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2004 BSI news article

Summer Experience
DTC Bioinformatics Summer Institute offers undergraduates research opportunities

As part of the 2004 Bioinformatics Summer Institute (BSI) at the DTC, 14 students from throughout the country experienced research in a cutting-edge arena with faculty experts as guides.

From June 6 to Aug. 13, students attended workshops and worked in faculty labs on research projects. They learned firsthand about the growing fields of bioinformatics and computational biology.

As one of a few such programs nationwide, the DTC received funding from the National Institutes of Health (NIH) and the National Science Foundation (NSF) to run the institute from 2003 through 2006.

“The NIH and NSF recognize the impact that computational biology and bioinformatics are having on biomedical research,” says Yiannis Kaznessis, BSI director, assistant professor of chemical engineering and materials science, and DTC faculty member.

“Through this program, they want to introduce undergraduates to the field and encourage them to consider it as a possibility for graduate study and a potential career path.”

The participation of 18 faculty members from areas as diverse as chemical engineering, mathematics, laboratory medicine and pathology, biochemistry, plant biology, and computer science and engineering make it possible to offers students an impressive array of research projects. Students also received a thorough overview of bioinformatics.

“The main goal of the BSI is to provide the highest possible quality education and research experiences in bioinformatics and computational, biology,” says Kaznessis. “We want them to understand bioinformatics concepts, so they can apply information technology solutions to understanding biological systems.”

BSI also is tracking students to determine the impact of the experience on their career path. Already the signs of success are strong: Students from the first year have indicated that they are considering bioinformatics, biological engineering, and related fields for graduate studies.

The 2004 class featured talented participants with majors in information technology, chemical engineering, biology, chemistry, computer science, mathematics, biomedical computation, and electrical engineering. The list below highlights those students, their projects, and their faculty advisors.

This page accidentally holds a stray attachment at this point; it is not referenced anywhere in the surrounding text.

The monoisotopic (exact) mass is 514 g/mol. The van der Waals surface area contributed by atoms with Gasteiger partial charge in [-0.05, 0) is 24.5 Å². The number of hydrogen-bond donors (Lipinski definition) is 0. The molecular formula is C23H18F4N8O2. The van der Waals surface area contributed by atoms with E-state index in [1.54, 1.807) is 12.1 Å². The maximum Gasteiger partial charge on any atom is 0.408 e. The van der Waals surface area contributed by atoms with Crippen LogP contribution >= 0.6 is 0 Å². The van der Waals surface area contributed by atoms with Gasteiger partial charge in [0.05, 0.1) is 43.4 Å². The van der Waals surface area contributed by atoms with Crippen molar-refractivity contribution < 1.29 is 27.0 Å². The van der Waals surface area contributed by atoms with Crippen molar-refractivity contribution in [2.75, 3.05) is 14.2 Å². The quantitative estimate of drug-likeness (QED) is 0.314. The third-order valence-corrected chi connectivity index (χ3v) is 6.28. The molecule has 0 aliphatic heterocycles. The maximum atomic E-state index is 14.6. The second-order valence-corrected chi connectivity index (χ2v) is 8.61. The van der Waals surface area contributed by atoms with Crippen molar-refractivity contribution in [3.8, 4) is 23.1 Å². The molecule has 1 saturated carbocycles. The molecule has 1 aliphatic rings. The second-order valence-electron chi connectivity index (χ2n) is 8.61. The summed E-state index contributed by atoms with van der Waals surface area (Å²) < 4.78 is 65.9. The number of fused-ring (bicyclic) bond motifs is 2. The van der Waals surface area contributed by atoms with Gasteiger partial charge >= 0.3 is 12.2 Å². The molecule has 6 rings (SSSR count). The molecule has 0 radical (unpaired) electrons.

Ariel Abell
Georgia Southern University
Project: Visualization Techniques Developed for Researching Genome Structure and Evolution
Faculty Advisor: Nevin Young

Benjamin Anderson
University of Minnesota
Project: Investigation into the Membrane Association of Residues 1-22 of Cytolytic NK-lysin using Molecular Dynamic Simulations
Faculty Advisor: Yiannis Kaznessis

Andrea Carlson
Augsburg College
Project: A Survey of Splice Variation in Medicago truncatula
Faculty Advisor: Kevin Silverstein

Benjamin Chacko
Taylor University
Project: Implementation of Exact Base Spacing Calculation in DNA Base Calling
Faculty Advisor: Christian Domnisoru, University of St. Thomas

John Chilton
University of Minnesota
Project: GAMSA — A Graphical Application for Microarray Statistical Analysis
Faculty Advisor: Arkady Khodursky

Katayoun Jafari
University of Texas, Austin
Project: Alternative Splicing Variants in Medicago
Faculty Advisor: Kevin Silverstein

Angelo Kontgas
Salt Lake Community College
Project: Mayo Clinic University of Minnesota Collaborative Projects — Antibody Engineering for Prostate Specific Antigen
Faculty Advisors: Yiannis Kaznessis and George Vasmatzis

Akash Kumar
University of Minnesota
Project: Stochastic Modeling of a Tetracycline-Induced Gene Network for Implementation in Gene Therapy Applications
Faculty Advisor: Yiannis Kaznessis

Katherine Lauer
Saint Mary’s College
Project: Motif Analysis of M.truncatula ESTs of Unknown Function
Faculty Advisors: Kevin Silverstein and Kathryn VandenBosch

Christopher Lin
Stanford University
Project: Initial Study of Distant Residue Contact Constraints in Monte Carlo Simulation of Protein Folding
Faculty Advisor: Yiannis Kaznessis

Vanessa Louis
Clark Atlanta University
Project: Identifying Secreted Proteins
Faculty Advisor: Lynda Ellis

Erika Remillard-Hagen
Francis Marion University
Project: Mayo Clinic University of Minnesota Collaborative Projects — Antibody Engineering for Prostate Specific Antigen
Faculty Advisors: Yiannis Kaznessis and George Vasmatzis

Evan Ribnick
University of Minnesota
Project: Retrotransposon Activity in Maize
Faculty Advisor: Ron Phillips

Lingnan Tong
University of Texas at Austin
Project: Protein-DNA Conservation Distance Relation
Faculty Advisor: Boojala Reddy